Under the Pipal tree
Updated: Jul 11
I wish I was a writer and the need to write a real need. I think this blog is more a diary that I am unlikely to otherwise write in knowing that one has an audience. ‘Sharing the journey” sounds a bit hammy but I guess that is what this is. So do follow me without getting poo laden sandals, without having to be congenial and smiling all day long, without wine and blue cheese.
It was Christmas yesterday and the deformed silicon santa masks were still for sale on the bridge, it was a day I decided to wander without a plan which is the best thing in the world to do, no guide books, no maps, no agenda or timing. Of course I find myself wandering into Jain temples, marble, stone, freaky statues with too much eye make up on. The Indian child grows up with an audience of elaborately attired and bejewelled gods watching over them, everyone knows the complex ancient stories that keep their lives intact, at every chai stop I am to be impressed by the elderly men, and the young boys when I’m asked to come and appreciate a certain temple or shrine. I do envy the devotion that ones sees everywhere, the muttering of prayers of the auto rickshaw drivers the appreciation of everything that lives including sparrows. What a perfect day – not the sound of a jingly bell anywhere. But I did miss having barbecued meat, and an inventive salad.
I’ve trespassed many times, sometimes it works sometimes not, and I do know that privacy boundaries exist but I cannot help myself sometimes. It helps that I am a woman, and a fairly unthreatening looking one with my roundish face and chirpy demeanour so I can be bold and bold enough to climb the stairs of a decrepit carved Haveli, did think it was uninhabited. I reach the second floor to see ragged clothes and a brown mattress on the floor, ‘Hello, welcome’ is the voice from a back room. Oops. A small bald man watching one of those spy cameras sits behind a low desk counting pearls. He’s a pearl trader with good old english english and is happy for company. He’s on his mobile, then he’s telling me this was his grandfather’s house, then he’s on his mobile, then he’s telling me he sources his pearls from Iranian traders off the west coast of Gujurat. He orders chai from the top window…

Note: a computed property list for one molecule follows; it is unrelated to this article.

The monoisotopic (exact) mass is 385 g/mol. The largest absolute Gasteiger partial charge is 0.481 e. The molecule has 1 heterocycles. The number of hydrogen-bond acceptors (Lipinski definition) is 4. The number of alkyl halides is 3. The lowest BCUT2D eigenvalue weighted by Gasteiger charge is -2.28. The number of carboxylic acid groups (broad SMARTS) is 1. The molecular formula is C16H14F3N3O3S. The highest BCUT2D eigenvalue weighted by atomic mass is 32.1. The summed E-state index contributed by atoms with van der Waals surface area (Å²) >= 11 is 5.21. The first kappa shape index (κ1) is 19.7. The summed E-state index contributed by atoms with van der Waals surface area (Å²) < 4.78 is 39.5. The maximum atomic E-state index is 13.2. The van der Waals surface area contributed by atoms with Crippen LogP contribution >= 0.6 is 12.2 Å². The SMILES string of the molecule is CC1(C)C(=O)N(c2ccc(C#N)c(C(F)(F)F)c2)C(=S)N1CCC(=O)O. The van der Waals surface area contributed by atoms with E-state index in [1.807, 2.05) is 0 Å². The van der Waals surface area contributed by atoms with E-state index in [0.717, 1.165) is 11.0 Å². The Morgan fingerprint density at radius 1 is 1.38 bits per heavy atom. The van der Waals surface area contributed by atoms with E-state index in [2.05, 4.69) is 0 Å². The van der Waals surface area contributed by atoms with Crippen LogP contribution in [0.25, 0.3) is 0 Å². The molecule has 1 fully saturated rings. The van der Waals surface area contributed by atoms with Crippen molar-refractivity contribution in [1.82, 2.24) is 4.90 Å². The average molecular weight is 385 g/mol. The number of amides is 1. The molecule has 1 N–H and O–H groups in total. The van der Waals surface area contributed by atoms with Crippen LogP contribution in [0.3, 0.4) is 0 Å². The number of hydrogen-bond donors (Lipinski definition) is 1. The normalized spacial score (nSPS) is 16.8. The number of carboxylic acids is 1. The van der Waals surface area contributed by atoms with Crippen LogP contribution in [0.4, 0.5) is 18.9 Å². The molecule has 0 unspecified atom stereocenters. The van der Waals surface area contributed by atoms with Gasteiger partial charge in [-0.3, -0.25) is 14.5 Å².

It’s a small world, even here in India. Before heading to once again visit Corbusiers City Gallery full of dusty relics I thought I’d sit and have a chai at a corner chai shop. I sat down on a stone under a large gnarly Pipal tree next to a man quietly sipping away. Chatty me says – ‘do you come here often?’ – he does and has every day for the last 25 years, he comes to lay his hand on the sacred Pipal tree, to nurture his heart and soul he says. He seems delicate and enquires as to where I come from in good english, ‘New Zealand’. He’s quiet for a while and looks at me in a knowing way and says his first ever trip out of India was to New Zealand. He was a product design student and saw a notice on the wall where he studied asking for those interested to enter the Wearable Art Awards in New Zealand. He drew a quick sketch that got him through to the long list – an eight foot tall lotus flower that walked onto the catwalk and opened up to reveal a stamen of a woman. He was one of two Indian designers chosen to walk their visions.